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People hiking
Countries with a vast geographic landscape, such as Vietnam, are seeing domestic travel fuel recovery. Image credit: Thanh Tran, Unsplash

 

When comparing the region’s performance, Kee looks to markets including Sydney, Perth, Tokyo and Hong Kong, which have started experiencing spikes in domestic travel. “While some Southeast Asian countries are starting to see similar patterns to the comparable markets, it’s still too early to conclude – we don’t see a clear behaviour yet,” he adds.

What are customers searching for?

There’s a divide in sentiment across the region when it comes to preferred property types. “As a result of the desire for destinations which are more driveable distances from big cities, we’ve seen some preference for vacation rental accommodation – villas, guest houses etc,” says Booking.com’s Bhola. “On the other hand, we’ve also seen demand for more premium chain hotels that are associated with higher hygiene standards.”

Booking behaviour has also shifted since the pandemic started. “During April, booking windows were either very short or several months out - and that’s very COVID-19 behaviour,” says Bhola. “It’s important for partners to not only look at their short-term availability but also their long-term to attract those customers planning in advance.”

“We’ve also seen that our customers are gravitating towards properties with a flexible cancellation policy. Having that cancellation flexibility helps cater to the demand we’re seeing across the region by giving customers the confidence to book in the first place.” 

Winning guest confidence with certification 

By now it’s known that cleanliness is top of mind for guests worldwide, with Southeast Asia consumers being no different. For independent properties without a global brand standard to stand behind, Onyx Hospitality Group’s Patel recommends looking to local government guidelines to enhance safety procedures and reassure customers. “The best thing to do is to comply with local regulations and follow what the government is setting as a standard,” he says. “If you follow those, you can then apply for certification.”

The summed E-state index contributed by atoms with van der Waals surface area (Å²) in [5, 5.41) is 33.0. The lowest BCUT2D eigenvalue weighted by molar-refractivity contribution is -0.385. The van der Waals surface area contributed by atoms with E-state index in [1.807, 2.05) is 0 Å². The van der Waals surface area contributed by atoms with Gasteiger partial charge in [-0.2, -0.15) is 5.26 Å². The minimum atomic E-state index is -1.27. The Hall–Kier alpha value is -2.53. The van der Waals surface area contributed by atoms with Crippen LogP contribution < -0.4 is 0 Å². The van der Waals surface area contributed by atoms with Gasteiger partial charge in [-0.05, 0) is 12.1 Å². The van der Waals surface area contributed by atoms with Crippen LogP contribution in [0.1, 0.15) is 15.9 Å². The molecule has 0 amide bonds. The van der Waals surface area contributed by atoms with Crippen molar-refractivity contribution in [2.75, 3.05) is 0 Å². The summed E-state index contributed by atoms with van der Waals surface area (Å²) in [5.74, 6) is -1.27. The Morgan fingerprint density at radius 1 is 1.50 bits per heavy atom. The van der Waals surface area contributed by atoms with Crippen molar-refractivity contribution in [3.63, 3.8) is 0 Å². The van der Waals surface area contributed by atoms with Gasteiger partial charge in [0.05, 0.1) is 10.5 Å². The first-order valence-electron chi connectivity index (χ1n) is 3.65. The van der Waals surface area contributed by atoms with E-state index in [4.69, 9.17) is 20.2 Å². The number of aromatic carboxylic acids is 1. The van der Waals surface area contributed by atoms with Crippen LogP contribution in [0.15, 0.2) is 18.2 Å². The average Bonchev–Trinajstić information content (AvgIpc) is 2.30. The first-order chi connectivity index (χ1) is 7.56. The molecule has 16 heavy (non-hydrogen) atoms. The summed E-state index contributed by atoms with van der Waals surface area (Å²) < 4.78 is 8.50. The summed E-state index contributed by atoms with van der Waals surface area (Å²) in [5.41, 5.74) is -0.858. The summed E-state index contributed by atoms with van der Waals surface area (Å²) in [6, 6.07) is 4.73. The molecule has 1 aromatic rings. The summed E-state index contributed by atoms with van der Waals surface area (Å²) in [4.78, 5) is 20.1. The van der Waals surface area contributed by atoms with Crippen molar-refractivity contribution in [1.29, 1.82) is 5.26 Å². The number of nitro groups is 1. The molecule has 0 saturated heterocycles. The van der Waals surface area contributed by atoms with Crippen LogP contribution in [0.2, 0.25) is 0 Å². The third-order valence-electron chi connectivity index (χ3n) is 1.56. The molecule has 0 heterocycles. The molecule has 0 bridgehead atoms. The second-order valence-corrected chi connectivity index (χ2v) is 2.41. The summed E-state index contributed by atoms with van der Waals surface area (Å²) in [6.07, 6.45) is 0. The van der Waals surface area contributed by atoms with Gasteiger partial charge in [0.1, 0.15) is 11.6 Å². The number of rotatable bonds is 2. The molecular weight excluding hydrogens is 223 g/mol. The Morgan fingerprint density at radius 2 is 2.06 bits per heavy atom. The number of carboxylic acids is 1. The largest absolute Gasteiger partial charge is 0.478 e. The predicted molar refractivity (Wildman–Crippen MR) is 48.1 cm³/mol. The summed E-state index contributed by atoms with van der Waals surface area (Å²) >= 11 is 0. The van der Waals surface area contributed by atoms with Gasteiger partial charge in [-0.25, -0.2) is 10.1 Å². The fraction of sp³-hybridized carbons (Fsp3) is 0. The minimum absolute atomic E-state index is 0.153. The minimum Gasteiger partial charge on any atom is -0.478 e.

One such sanitation initiative in Southeast Asia is the SG Clean quality mark, which Booking.com worked with the Singapore Tourism Board to implement and promote. Providing certification to properties if they meet criteria based on certain hygiene and safety standards, the initiative is one example of how Booking.com is working behind the scenes to provide support to various governments, industry bodies and, in turn, its partners.

 

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Topics
Takeaway
  • Recovery in Southeast Asia is out of sync, with some countries starting to see early signs of recovery while others continue to battle various degrees of lockdown
  • Domestic travel is kickstarting the region’s recovery, with customers avoiding air travel and gravitating towards destinations that are within driveable distances 
  • Countries with vast geographic landscapes and a history of domestic travel are seeing the industry recover faster than others
  • Consumers in the region are searching for flexibility along with both last-minute and long-term booking windows